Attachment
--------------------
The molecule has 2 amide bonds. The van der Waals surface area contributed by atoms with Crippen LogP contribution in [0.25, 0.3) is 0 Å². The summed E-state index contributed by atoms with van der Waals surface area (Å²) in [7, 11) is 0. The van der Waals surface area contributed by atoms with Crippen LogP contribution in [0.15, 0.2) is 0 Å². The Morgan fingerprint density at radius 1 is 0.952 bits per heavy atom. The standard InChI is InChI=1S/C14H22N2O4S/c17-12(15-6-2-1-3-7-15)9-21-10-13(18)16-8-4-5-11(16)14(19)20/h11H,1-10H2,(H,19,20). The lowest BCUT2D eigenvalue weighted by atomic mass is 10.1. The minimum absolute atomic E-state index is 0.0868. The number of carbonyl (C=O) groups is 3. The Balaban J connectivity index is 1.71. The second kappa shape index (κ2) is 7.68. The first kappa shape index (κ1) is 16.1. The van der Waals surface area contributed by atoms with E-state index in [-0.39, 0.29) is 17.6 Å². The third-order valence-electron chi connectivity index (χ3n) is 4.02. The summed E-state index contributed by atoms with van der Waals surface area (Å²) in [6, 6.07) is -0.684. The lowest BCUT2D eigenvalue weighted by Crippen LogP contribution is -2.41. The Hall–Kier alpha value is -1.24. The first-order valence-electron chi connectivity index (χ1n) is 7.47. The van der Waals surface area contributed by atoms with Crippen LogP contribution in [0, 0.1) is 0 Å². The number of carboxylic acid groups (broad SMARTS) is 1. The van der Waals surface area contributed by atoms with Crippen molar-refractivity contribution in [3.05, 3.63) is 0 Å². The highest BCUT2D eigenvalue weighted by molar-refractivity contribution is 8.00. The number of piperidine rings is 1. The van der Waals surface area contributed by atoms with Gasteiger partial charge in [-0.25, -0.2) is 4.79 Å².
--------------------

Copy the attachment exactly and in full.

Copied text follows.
The molecule has 2 amide bonds. The van der Waals surface area contributed by atoms with Crippen LogP contribution in [0.25, 0.3) is 0 Å². The summed E-state index contributed by atoms with van der Waals surface area (Å²) in [7, 11) is 0. The van der Waals surface area contributed by atoms with Crippen LogP contribution in [0.15, 0.2) is 0 Å². The Morgan fingerprint density at radius 1 is 0.952 bits per heavy atom. The standard InChI is InChI=1S/C14H22N2O4S/c17-12(15-6-2-1-3-7-15)9-21-10-13(18)16-8-4-5-11(16)14(19)20/h11H,1-10H2,(H,19,20). The lowest BCUT2D eigenvalue weighted by atomic mass is 10.1. The minimum absolute atomic E-state index is 0.0868. The number of carbonyl (C=O) groups is 3. The Balaban J connectivity index is 1.71. The second kappa shape index (κ2) is 7.68. The first kappa shape index (κ1) is 16.1. The van der Waals surface area contributed by atoms with E-state index in [-0.39, 0.29) is 17.6 Å². The third-order valence-electron chi connectivity index (χ3n) is 4.02. The summed E-state index contributed by atoms with van der Waals surface area (Å²) in [6, 6.07) is -0.684. The lowest BCUT2D eigenvalue weighted by Crippen LogP contribution is -2.41. The Hall–Kier alpha value is -1.24. The first-order valence-electron chi connectivity index (χ1n) is 7.47. The van der Waals surface area contributed by atoms with Crippen LogP contribution in [0, 0.1) is 0 Å². The number of carboxylic acid groups (broad SMARTS) is 1. The van der Waals surface area contributed by atoms with Crippen molar-refractivity contribution in [3.05, 3.63) is 0 Å². The highest BCUT2D eigenvalue weighted by molar-refractivity contribution is 8.00. The number of piperidine rings is 1. The van der Waals surface area contributed by atoms with Gasteiger partial charge in [-0.25, -0.2) is 4.79 Å².